# 8.2.4. Spectral FittingΒΆ

To infer relevant physical parameters from observed X-ray spectra, physical models are needed. The models need to calculate the expected X-ray spectrum based on physical parameters, like the electron temperature, emission measure and density distributions, ion and elemental abundances, mass motions, and the nature of the ambient radiation field. Unfortunately, the physical models cannot be compared directly to the measured spectra, because the instruments used to obtain the spectra change the spectrum for example by adding background components (instrument noise), change the continuum shape due to the sensitivity of the mirror (effective area), and blur spectral lines due to the instruments spectral resolution.

To take these instrumental components into account, the usual procedure is to apply a forward modelling technique by convolving theoretical model spectra with the instrumental response and to vary the model parameters in order to optimize the fit of the model to the observational data. A common approach is to consider first a simplified plasma model for the X-ray source, neglecting much of the complexity of the temperature and density structure and of the effects of opacity, and to synthesize such models into successively more sophisticated approximations of the source model.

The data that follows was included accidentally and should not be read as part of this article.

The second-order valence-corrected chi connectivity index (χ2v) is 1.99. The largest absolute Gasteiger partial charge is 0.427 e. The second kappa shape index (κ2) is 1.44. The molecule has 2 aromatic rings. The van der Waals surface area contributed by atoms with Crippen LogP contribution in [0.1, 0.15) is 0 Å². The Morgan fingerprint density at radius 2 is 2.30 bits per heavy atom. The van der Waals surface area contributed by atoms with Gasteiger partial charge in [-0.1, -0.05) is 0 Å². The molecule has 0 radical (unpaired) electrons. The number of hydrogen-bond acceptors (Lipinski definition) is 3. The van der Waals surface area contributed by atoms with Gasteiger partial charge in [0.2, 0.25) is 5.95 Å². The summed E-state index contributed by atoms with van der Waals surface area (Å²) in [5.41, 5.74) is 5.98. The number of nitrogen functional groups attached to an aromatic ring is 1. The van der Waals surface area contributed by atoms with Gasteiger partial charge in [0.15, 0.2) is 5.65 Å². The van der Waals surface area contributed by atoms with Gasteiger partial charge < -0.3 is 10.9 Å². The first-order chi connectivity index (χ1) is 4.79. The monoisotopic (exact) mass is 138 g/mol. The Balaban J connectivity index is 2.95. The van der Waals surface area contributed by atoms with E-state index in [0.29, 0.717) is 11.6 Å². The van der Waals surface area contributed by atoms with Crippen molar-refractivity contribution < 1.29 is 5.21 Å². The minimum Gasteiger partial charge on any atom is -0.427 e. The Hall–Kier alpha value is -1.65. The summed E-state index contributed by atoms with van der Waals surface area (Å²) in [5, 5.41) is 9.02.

In Figure 1 we give in a processing flow diagram schematically the process of spectral modelling for the case of optically thin coronal plasmas. The synthetic spectra program is fed with input parameters from the spectral model (atomic data for ionization and line and continuum excitation), the instrumental model, and from the assumed plasma model for the source. The synthetic spectra code generates spectra which can be compared to the observations and tested by means of statistical fitting procedures.